On the lookout for ambush marketing at Sochi
February 19, 2014 | Alicia Androich | Comments
After the marketing controversies that came up during the last Winter Olympics in Vancouver (remember Lululemon getting in hot water for its seemingly Olympics-inspired line of clothes?) and the outcry in London around 2012′s Olympic “brand police,” there’s been a lot of scrutiny around ambush marketing at the Sochi Olympics.
Marketing gathered a few examples of what’s catching the IOC’s attention in terms of non-official branding around the Games.
• This recent commercial for Subway—not an official sponsor of the Games—features all sorts of images linked to winter sports like figure skating and snowboarding. It also features U.S. speed skater Apolo Ohno, who previously broke the record for most medals won by a U.S. Winter Olympian.
• Clothing brand American Apparel launched a clothing and merchandise line in December in protest of Russia’s anti-gay laws. The line features text from Principle 6 of the Olympic Charter, which includes the statement “Sport does not discriminate on grounds of race, religion, politics, gender or otherwise.”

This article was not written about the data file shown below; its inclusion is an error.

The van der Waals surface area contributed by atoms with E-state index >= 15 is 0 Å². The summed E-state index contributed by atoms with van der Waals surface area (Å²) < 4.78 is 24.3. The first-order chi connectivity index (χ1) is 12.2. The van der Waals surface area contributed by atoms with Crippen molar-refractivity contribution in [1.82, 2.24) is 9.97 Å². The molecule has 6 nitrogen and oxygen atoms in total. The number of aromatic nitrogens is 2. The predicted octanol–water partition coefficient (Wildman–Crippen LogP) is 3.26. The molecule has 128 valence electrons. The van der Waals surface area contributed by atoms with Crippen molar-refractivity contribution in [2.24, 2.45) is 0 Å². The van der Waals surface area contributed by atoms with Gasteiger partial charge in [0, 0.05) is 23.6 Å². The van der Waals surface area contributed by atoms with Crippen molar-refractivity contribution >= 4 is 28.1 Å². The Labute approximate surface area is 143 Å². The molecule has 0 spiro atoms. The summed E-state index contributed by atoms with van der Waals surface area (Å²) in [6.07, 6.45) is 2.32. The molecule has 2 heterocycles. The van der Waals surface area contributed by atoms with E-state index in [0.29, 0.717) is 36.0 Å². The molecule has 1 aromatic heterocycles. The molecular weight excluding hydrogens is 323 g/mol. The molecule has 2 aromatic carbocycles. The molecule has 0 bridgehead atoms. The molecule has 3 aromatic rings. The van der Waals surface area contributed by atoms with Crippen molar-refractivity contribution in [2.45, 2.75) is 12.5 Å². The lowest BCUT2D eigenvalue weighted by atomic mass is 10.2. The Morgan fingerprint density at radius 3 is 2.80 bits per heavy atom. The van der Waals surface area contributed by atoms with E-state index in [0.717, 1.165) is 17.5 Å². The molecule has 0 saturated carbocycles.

The Principle 6 website states “Wearing the Principle 6 merchandise will help uphold the Olympic principle of inclusion and underscore that Russia’s anti-LGBT discrimination is incompatible with the Olympic movement.” Proceeds from the clothing goes to Russian LGBT advocacy groups.
• Even before the Sochi Games started, Zippo was reprimanded by the IOC after the brand made the most during the Olympic torch relay. When the torch was blown out by wind in October, a nearby plainclothes police officer re-lit it using a Zippo lighter. The company published a photo of the incident on social media with the hashtag #ZippoSavesOlympics, but the IOC was not impressed that it had shown the logo without permission and Zippo quickly pulled down the photo.
• On the ground in Sochi, Starbucks cups have been spotted around the Olympic grounds after NBC installed a shop inside an NBC facility. Non-sponsors aren’t allowed to show their brands or have their products at Games facilities. NBC said it kept within the rules since the shop was within its own facility and wasn’t open to the public.
There’s a whole lot of grey in the area when it comes to ambush marketing. Official partners and sponsors have a legit reason to frown upon it. While they pay millions to be officially linked to the Games, ambush marketers ride the wave of consumers’ patriotism and excitement to get their brand in front of fans. And organizing committees argue that ambush marketing takes away from the value of sponsorships—one of the most important revenue streams that buoy amateur sport and the Games themselves.
But while many marketers don’t like being affiliated with the term “ambush marketing,” they do feel it is a way to make the most of the groundswell of patriotism and enthusiasm around the Olympics.